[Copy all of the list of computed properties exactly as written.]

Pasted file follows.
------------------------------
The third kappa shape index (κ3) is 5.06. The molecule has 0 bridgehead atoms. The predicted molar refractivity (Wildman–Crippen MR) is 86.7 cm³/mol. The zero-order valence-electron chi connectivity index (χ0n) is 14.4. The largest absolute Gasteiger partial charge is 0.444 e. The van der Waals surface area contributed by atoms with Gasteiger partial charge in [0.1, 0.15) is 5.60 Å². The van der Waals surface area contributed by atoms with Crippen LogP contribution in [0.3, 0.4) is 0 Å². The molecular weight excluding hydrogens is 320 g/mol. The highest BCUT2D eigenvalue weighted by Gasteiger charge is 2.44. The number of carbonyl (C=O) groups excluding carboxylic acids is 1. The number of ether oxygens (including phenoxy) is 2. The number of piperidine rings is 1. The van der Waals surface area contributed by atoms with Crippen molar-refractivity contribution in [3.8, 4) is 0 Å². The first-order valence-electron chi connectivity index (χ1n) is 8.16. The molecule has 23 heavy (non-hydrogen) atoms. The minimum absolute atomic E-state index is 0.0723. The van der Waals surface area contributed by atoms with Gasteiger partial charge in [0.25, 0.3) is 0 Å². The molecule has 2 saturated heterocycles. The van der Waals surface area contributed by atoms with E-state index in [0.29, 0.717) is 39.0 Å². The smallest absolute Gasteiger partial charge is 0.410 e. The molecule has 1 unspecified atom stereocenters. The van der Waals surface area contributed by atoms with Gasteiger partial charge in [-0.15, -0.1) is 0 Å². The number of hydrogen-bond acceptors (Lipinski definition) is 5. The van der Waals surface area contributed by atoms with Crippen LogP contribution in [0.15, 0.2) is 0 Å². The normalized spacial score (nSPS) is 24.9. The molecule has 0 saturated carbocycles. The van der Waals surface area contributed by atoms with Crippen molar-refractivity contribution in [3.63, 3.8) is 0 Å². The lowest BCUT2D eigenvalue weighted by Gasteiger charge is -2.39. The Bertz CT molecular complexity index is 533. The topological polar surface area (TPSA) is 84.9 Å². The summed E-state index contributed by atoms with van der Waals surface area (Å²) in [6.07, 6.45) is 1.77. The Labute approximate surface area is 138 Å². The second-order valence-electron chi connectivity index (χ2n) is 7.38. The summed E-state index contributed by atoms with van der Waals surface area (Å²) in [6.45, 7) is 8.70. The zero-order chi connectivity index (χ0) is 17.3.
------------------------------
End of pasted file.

The third kappa shape index (κ3) is 5.06. The molecule has 0 bridgehead atoms. The predicted molar refractivity (Wildman–Crippen MR) is 86.7 cm³/mol. The zero-order valence-electron chi connectivity index (χ0n) is 14.4. The largest absolute Gasteiger partial charge is 0.444 e. The van der Waals surface area contributed by atoms with Gasteiger partial charge in [0.1, 0.15) is 5.60 Å². The van der Waals surface area contributed by atoms with Crippen LogP contribution in [0.3, 0.4) is 0 Å². The molecular weight excluding hydrogens is 320 g/mol. The highest BCUT2D eigenvalue weighted by Gasteiger charge is 2.44. The number of carbonyl (C=O) groups excluding carboxylic acids is 1. The number of ether oxygens (including phenoxy) is 2. The number of piperidine rings is 1. The van der Waals surface area contributed by atoms with Crippen molar-refractivity contribution in [3.8, 4) is 0 Å². The first-order valence-electron chi connectivity index (χ1n) is 8.16. The molecule has 23 heavy (non-hydrogen) atoms. The minimum absolute atomic E-state index is 0.0723. The van der Waals surface area contributed by atoms with Gasteiger partial charge in [0.25, 0.3) is 0 Å². The molecule has 2 saturated heterocycles. The van der Waals surface area contributed by atoms with E-state index in [0.29, 0.717) is 39.0 Å². The smallest absolute Gasteiger partial charge is 0.410 e. The molecule has 1 unspecified atom stereocenters. The van der Waals surface area contributed by atoms with Gasteiger partial charge in [-0.15, -0.1) is 0 Å². The number of hydrogen-bond acceptors (Lipinski definition) is 5. The van der Waals surface area contributed by atoms with Crippen LogP contribution in [0.15, 0.2) is 0 Å². The normalized spacial score (nSPS) is 24.9. The molecule has 0 saturated carbocycles. The van der Waals surface area contributed by atoms with Crippen molar-refractivity contribution in [3.63, 3.8) is 0 Å². The lowest BCUT2D eigenvalue weighted by Gasteiger charge is -2.39. The Bertz CT molecular complexity index is 533. The topological polar surface area (TPSA) is 84.9 Å². The summed E-state index contributed by atoms with van der Waals surface area (Å²) in [6.07, 6.45) is 1.77. The Labute approximate surface area is 138 Å². The second-order valence-electron chi connectivity index (χ2n) is 7.38. The summed E-state index contributed by atoms with van der Waals surface area (Å²) in [6.45, 7) is 8.70. The zero-order chi connectivity index (χ0) is 17.3.